View Full Version : What is the difference between De facto and De Jure recognition?

09-06-2012, 02:59 AM
Discuss in the light of state/ general government recognition in general. (1999)
Q. What is implied recognition? discuss possible withdrawal of recognition in light of de-facto dejure recognition. (2000)
Q. What do you understand by.
(a) Recognition of state/ government.
(b) Are existing states bound to grant recognition to new state.
(c) Is there a legal compulsion or a political convenience for granting recognition.
(d) Difference between de-facto and de-jure recognition. (2001)(2002)
Q. Write a detailed note on the following aspects recognition of states.
(i) Defacto recognition.
(ii) De jure recognition.
(iii) Legal effects of recognition (2005)
Q. Discuss in detail the theories of recognition of states. (2006/A)
1. Introduction:
Recognition is a process of accepting the legal status of a state. it is an act by which another state acknowledges that political entity recognized possesses attributes of statehood. recognition is important for state to acquire international status. the recognition confers right and duties upon the states.
2. Meaning:
It means ab free act by which one or more states acknowledges the existence of a definite territory of human being, politically organized independent of any other states and capable of observing obligations of international law.
3. Definition:
According to Schwarngen Berger:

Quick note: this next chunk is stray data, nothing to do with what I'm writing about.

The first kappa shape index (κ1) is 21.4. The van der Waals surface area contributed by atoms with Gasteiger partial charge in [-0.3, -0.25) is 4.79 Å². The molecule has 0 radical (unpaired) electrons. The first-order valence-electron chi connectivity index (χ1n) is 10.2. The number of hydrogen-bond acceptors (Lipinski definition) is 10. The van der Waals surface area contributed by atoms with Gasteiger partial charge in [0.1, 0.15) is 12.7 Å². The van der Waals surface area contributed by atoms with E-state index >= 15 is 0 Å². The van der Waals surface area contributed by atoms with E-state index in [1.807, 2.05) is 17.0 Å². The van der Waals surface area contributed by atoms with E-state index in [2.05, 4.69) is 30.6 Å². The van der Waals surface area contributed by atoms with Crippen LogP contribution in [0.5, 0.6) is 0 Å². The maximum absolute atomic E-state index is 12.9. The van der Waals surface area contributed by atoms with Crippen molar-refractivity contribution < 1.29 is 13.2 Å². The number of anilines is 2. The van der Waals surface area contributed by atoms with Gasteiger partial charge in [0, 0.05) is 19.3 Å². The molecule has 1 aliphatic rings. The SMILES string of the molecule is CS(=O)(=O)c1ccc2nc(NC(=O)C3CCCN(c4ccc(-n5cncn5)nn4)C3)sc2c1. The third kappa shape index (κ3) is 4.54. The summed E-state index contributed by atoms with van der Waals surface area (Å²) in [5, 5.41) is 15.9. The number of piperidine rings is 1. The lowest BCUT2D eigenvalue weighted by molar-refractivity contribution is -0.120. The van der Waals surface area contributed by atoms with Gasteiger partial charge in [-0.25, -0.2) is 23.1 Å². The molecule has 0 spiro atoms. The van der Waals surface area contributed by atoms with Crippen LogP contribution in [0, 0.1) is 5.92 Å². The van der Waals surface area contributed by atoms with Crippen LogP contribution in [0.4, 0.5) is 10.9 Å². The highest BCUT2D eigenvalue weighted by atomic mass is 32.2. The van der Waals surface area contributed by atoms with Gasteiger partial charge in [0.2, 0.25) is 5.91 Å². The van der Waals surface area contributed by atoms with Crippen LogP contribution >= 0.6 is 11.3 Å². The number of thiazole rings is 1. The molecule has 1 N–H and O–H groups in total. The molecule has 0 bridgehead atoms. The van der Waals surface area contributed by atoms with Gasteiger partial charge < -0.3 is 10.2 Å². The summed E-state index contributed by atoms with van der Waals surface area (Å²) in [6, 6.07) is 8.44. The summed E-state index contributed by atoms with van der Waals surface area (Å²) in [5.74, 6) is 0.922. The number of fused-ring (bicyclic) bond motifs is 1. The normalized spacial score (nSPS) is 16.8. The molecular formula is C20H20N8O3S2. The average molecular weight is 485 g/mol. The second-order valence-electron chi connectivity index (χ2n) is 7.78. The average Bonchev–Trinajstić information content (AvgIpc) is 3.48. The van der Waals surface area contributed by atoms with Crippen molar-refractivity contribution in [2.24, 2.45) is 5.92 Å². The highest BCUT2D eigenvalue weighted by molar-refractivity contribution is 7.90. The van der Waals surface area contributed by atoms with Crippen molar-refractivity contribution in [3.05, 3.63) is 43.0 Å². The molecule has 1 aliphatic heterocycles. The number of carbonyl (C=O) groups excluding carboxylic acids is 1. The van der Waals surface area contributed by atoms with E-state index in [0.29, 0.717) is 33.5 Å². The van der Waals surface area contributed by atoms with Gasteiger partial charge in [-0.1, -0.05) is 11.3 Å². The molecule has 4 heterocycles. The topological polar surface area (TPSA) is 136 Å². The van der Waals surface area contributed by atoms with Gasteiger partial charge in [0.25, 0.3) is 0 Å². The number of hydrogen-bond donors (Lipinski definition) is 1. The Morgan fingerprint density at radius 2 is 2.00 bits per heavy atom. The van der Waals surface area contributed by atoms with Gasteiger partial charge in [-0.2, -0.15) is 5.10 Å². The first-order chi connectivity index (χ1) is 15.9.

'The growth of international law is best understood as an expanding process from a nucleus of entities which have accepted each other's negative sovereignty and on the basis of consent are prepared to maintain and possibility expand the scope of their legal relation.
'In recognizing a state as a member of international community the existing states declare that in their opinion the new states fulfil the conditions of statehood as required by the international law."
"Recognition is international personality of a state."
4. Aspects of recognition:
The topic of recognition may be broadly divided into the following.
(i) Recognition of states.
(ii)Recognition of government.
(iii) Recognition of billigency.
(iv) Recognition of insurgency.
5. Law on "recognition of states" :
I. Essentials of statehood:
According to Kelson a community to be recognized as an international person must possess the following essentials.
(i) Population.
(ii) Government.